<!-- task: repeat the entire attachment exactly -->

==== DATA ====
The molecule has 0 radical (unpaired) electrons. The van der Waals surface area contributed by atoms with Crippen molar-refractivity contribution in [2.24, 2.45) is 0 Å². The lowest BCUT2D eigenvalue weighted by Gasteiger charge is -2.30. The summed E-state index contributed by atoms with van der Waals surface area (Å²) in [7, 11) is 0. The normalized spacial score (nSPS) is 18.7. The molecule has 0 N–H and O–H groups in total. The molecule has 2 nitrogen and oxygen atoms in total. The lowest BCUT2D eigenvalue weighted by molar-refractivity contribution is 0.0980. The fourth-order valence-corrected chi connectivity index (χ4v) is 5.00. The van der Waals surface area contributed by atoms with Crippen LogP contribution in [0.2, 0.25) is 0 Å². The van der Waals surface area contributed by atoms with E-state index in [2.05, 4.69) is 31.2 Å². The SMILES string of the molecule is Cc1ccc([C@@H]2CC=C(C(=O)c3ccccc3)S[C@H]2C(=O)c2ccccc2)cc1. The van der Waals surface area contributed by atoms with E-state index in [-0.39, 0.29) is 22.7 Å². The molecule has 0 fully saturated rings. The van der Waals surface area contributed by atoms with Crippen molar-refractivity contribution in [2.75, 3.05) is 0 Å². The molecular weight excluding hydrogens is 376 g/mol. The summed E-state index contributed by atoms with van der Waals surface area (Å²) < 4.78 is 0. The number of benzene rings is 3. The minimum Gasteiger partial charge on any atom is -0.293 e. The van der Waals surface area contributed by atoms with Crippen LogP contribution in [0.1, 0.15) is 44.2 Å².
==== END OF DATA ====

The molecule has 0 radical (unpaired) electrons. The van der Waals surface area contributed by atoms with Crippen molar-refractivity contribution in [2.24, 2.45) is 0 Å². The lowest BCUT2D eigenvalue weighted by Gasteiger charge is -2.30. The summed E-state index contributed by atoms with van der Waals surface area (Å²) in [7, 11) is 0. The normalized spacial score (nSPS) is 18.7. The molecule has 0 N–H and O–H groups in total. The molecule has 2 nitrogen and oxygen atoms in total. The lowest BCUT2D eigenvalue weighted by molar-refractivity contribution is 0.0980. The fourth-order valence-corrected chi connectivity index (χ4v) is 5.00. The van der Waals surface area contributed by atoms with Crippen LogP contribution in [0.2, 0.25) is 0 Å². The van der Waals surface area contributed by atoms with E-state index in [2.05, 4.69) is 31.2 Å². The SMILES string of the molecule is Cc1ccc([C@@H]2CC=C(C(=O)c3ccccc3)S[C@H]2C(=O)c2ccccc2)cc1. The van der Waals surface area contributed by atoms with E-state index in [-0.39, 0.29) is 22.7 Å². The molecule has 0 fully saturated rings. The van der Waals surface area contributed by atoms with Crippen molar-refractivity contribution in [2.75, 3.05) is 0 Å². The molecular weight excluding hydrogens is 376 g/mol. The summed E-state index contributed by atoms with van der Waals surface area (Å²) < 4.78 is 0. The number of benzene rings is 3. The minimum Gasteiger partial charge on any atom is -0.293 e. The van der Waals surface area contributed by atoms with Crippen LogP contribution in [0.1, 0.15) is 44.2 Å².